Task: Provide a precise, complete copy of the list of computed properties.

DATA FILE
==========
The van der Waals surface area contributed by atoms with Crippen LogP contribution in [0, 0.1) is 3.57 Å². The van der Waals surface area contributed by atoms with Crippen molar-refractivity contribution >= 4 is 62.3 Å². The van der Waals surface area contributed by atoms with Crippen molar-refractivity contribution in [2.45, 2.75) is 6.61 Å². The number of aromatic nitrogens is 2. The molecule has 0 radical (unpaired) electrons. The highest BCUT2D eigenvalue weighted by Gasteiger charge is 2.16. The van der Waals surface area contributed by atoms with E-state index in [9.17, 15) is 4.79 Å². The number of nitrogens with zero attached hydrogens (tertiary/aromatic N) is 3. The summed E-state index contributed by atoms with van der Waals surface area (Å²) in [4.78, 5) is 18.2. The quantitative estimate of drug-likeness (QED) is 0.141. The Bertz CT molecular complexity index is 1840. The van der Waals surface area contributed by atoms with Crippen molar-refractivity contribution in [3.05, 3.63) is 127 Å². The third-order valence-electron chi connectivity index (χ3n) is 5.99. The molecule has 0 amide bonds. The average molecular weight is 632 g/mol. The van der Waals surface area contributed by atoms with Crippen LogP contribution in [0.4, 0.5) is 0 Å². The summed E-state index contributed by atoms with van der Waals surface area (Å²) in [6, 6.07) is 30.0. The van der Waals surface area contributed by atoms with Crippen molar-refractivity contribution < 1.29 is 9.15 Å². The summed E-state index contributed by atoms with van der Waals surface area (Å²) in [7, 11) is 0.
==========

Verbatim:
The van der Waals surface area contributed by atoms with Crippen LogP contribution in [0, 0.1) is 3.57 Å². The van der Waals surface area contributed by atoms with Crippen molar-refractivity contribution >= 4 is 62.3 Å². The van der Waals surface area contributed by atoms with Crippen molar-refractivity contribution in [2.45, 2.75) is 6.61 Å². The number of aromatic nitrogens is 2. The molecule has 0 radical (unpaired) electrons. The highest BCUT2D eigenvalue weighted by Gasteiger charge is 2.16. The van der Waals surface area contributed by atoms with E-state index in [9.17, 15) is 4.79 Å². The number of nitrogens with zero attached hydrogens (tertiary/aromatic N) is 3. The summed E-state index contributed by atoms with van der Waals surface area (Å²) in [4.78, 5) is 18.2. The quantitative estimate of drug-likeness (QED) is 0.141. The Bertz CT molecular complexity index is 1840. The van der Waals surface area contributed by atoms with Crippen molar-refractivity contribution in [3.05, 3.63) is 127 Å². The third-order valence-electron chi connectivity index (χ3n) is 5.99. The molecule has 0 amide bonds. The average molecular weight is 632 g/mol. The van der Waals surface area contributed by atoms with Crippen LogP contribution in [0.4, 0.5) is 0 Å². The summed E-state index contributed by atoms with van der Waals surface area (Å²) in [6, 6.07) is 30.0. The van der Waals surface area contributed by atoms with Crippen molar-refractivity contribution < 1.29 is 9.15 Å². The summed E-state index contributed by atoms with van der Waals surface area (Å²) in [7, 11) is 0.